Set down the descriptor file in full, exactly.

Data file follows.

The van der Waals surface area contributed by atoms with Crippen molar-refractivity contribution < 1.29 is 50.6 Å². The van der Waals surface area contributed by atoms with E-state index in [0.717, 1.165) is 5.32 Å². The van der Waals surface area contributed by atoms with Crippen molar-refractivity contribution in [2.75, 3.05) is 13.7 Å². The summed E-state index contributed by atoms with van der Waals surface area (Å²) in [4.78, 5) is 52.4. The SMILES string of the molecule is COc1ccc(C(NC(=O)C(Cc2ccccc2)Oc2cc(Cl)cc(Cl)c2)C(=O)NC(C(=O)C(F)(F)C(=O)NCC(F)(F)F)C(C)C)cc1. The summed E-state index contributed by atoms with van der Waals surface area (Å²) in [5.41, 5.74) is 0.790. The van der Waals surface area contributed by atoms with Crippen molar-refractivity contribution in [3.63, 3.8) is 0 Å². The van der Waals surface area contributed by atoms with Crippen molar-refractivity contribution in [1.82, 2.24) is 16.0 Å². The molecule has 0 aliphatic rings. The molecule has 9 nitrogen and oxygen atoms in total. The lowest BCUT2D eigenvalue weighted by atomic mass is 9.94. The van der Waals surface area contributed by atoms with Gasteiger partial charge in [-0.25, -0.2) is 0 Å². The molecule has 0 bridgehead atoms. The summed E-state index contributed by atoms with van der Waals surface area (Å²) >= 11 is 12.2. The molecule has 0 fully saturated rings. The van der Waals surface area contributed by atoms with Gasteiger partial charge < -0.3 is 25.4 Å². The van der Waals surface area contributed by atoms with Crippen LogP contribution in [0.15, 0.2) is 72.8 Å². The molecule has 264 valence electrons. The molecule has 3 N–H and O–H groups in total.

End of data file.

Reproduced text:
The van der Waals surface area contributed by atoms with Crippen molar-refractivity contribution < 1.29 is 50.6 Å². The van der Waals surface area contributed by atoms with E-state index in [0.717, 1.165) is 5.32 Å². The van der Waals surface area contributed by atoms with Crippen molar-refractivity contribution in [2.75, 3.05) is 13.7 Å². The summed E-state index contributed by atoms with van der Waals surface area (Å²) in [4.78, 5) is 52.4. The SMILES string of the molecule is COc1ccc(C(NC(=O)C(Cc2ccccc2)Oc2cc(Cl)cc(Cl)c2)C(=O)NC(C(=O)C(F)(F)C(=O)NCC(F)(F)F)C(C)C)cc1. The summed E-state index contributed by atoms with van der Waals surface area (Å²) in [5.41, 5.74) is 0.790. The van der Waals surface area contributed by atoms with Crippen molar-refractivity contribution in [3.63, 3.8) is 0 Å². The van der Waals surface area contributed by atoms with Crippen molar-refractivity contribution in [1.82, 2.24) is 16.0 Å². The molecule has 0 aliphatic rings. The molecule has 9 nitrogen and oxygen atoms in total. The lowest BCUT2D eigenvalue weighted by atomic mass is 9.94. The van der Waals surface area contributed by atoms with Gasteiger partial charge in [-0.25, -0.2) is 0 Å². The molecule has 0 bridgehead atoms. The summed E-state index contributed by atoms with van der Waals surface area (Å²) >= 11 is 12.2. The molecule has 0 fully saturated rings. The van der Waals surface area contributed by atoms with Gasteiger partial charge < -0.3 is 25.4 Å². The van der Waals surface area contributed by atoms with Crippen LogP contribution in [0.15, 0.2) is 72.8 Å². The molecule has 264 valence electrons. The molecule has 3 N–H and O–H groups in total.